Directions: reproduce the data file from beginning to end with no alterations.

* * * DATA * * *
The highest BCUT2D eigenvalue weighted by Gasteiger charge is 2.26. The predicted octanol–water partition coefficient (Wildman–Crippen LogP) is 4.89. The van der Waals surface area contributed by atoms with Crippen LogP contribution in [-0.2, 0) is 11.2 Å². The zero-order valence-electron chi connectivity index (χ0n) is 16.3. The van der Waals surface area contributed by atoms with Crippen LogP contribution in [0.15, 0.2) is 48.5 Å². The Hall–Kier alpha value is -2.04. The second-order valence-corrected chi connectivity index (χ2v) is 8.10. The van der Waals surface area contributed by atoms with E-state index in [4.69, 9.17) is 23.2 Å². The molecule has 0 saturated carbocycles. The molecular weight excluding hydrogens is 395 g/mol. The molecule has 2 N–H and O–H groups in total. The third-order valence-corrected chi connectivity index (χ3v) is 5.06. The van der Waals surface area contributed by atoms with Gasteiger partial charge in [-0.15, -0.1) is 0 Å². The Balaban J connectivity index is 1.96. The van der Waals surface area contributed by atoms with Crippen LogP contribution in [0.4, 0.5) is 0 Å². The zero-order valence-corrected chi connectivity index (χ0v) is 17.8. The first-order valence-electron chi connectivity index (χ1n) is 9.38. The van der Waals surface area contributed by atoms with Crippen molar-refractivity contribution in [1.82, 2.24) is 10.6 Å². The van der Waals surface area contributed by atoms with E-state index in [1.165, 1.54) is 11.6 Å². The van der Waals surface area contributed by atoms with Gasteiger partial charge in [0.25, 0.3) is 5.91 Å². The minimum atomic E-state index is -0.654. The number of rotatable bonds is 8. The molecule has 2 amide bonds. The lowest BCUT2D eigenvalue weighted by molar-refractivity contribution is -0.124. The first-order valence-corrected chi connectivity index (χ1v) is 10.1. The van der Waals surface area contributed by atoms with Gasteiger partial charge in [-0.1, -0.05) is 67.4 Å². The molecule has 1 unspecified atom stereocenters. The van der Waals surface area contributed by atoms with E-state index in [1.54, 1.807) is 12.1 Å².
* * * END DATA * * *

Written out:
The highest BCUT2D eigenvalue weighted by Gasteiger charge is 2.26. The predicted octanol–water partition coefficient (Wildman–Crippen LogP) is 4.89. The van der Waals surface area contributed by atoms with Crippen LogP contribution in [-0.2, 0) is 11.2 Å². The zero-order valence-electron chi connectivity index (χ0n) is 16.3. The van der Waals surface area contributed by atoms with Crippen LogP contribution in [0.15, 0.2) is 48.5 Å². The Hall–Kier alpha value is -2.04. The second-order valence-corrected chi connectivity index (χ2v) is 8.10. The van der Waals surface area contributed by atoms with E-state index in [4.69, 9.17) is 23.2 Å². The molecule has 0 saturated carbocycles. The molecular weight excluding hydrogens is 395 g/mol. The molecule has 2 N–H and O–H groups in total. The third-order valence-corrected chi connectivity index (χ3v) is 5.06. The van der Waals surface area contributed by atoms with Gasteiger partial charge in [-0.15, -0.1) is 0 Å². The Balaban J connectivity index is 1.96. The van der Waals surface area contributed by atoms with Crippen LogP contribution in [0.4, 0.5) is 0 Å². The zero-order valence-corrected chi connectivity index (χ0v) is 17.8. The first-order valence-electron chi connectivity index (χ1n) is 9.38. The van der Waals surface area contributed by atoms with Crippen molar-refractivity contribution in [1.82, 2.24) is 10.6 Å². The van der Waals surface area contributed by atoms with E-state index in [1.165, 1.54) is 11.6 Å². The van der Waals surface area contributed by atoms with Gasteiger partial charge in [0.25, 0.3) is 5.91 Å². The minimum atomic E-state index is -0.654. The number of rotatable bonds is 8. The molecule has 2 amide bonds. The lowest BCUT2D eigenvalue weighted by molar-refractivity contribution is -0.124. The first-order valence-corrected chi connectivity index (χ1v) is 10.1. The van der Waals surface area contributed by atoms with Gasteiger partial charge in [-0.1, -0.05) is 67.4 Å². The molecule has 1 unspecified atom stereocenters. The van der Waals surface area contributed by atoms with E-state index in [1.54, 1.807) is 12.1 Å².